Once upon a time, students became alumni the moment they graduated. Diploma in hand, their inboxes overflowed with fundraising requests and invitations to networking events. Then, the alumni magazine began appearing via snail mail, and recent grads could finally untangle the long history of their new community—always a bit mysterious.
The Berkeley Alumni-In-Residence Program offers an antidote to this version of culture shock. BAIR—pun intended—is a new Berkeley Law program that flips the traditional script, welcoming students into the lifelong alumni fold as soon as they enroll at the school.
And it’s the alumni engagement staff, not the development team, who meet, greet, and get to know incoming students. They show up with T-shirts for incoming 1Ls; provide goodie bags with stress balls, snacks, and inspirational messages during exam weeks; throw a “Halfway-There Celebration” for 2Ls to mark the midpoint of their coursework; and officially welcome 3Ls to the Alumni Association at a mixer at the end of their final term.
With 18,000-plus Berkeley Law graduates dispersed around the world, Associate Director of Alumni Relations and BAIR coordinator Erin Dineen works to instill a sense of connection and community as early as possible.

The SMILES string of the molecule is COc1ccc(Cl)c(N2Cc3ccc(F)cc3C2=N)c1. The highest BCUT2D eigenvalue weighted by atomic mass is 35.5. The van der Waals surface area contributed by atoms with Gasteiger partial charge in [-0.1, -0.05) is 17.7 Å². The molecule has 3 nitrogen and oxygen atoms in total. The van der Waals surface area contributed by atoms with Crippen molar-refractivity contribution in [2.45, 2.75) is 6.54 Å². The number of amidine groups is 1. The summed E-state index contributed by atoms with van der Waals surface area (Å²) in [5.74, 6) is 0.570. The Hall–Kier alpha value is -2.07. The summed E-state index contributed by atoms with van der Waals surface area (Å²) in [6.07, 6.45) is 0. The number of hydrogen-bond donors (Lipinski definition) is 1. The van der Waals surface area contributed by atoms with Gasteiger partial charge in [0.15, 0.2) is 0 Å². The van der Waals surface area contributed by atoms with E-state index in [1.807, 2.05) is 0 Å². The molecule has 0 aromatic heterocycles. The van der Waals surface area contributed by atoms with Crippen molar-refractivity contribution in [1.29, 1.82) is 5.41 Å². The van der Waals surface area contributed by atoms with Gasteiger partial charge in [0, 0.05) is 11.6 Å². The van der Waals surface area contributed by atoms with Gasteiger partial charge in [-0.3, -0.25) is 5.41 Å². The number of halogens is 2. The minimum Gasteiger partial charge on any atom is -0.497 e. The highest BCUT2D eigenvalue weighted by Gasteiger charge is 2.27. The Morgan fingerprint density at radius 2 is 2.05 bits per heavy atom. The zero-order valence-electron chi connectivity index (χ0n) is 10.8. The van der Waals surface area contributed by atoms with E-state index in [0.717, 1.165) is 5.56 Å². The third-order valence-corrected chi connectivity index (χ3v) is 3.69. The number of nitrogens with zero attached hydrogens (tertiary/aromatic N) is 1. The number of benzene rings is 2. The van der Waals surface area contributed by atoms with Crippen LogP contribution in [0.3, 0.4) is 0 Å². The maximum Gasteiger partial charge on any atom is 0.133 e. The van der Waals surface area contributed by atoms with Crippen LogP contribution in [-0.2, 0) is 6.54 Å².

That outreach includes the weekly—and increasingly popular—coffee klatch. Dineen shows up at 7:30 each Monday morning, coffee at the ready, to chat with all comers about their lives as law students, their hopes as future attorneys, and, no doubt, their need for caffeine.
Chen Yu ’21, who makes a point of attending each week to chat with peers, says she appreciates the regular gathering because “it shows that the school cares about every student and wants us to stay connected, both in school and after graduation.”
After about 80 students went to the first coffee morning, the turnout has since soared to between 160 and 180. “It’s the best part of my week,” Dineen says. “I love talking with students about the projects they’re working on, their plans for the future, and what they’ll be doing during the summer break.”
This shift in thinking about alumni is simple but profound, offering a new kind of social capital. Once new students connect with BAIR, a world of possibilities opens up for engaging with Berkeley Law’s global alumni community.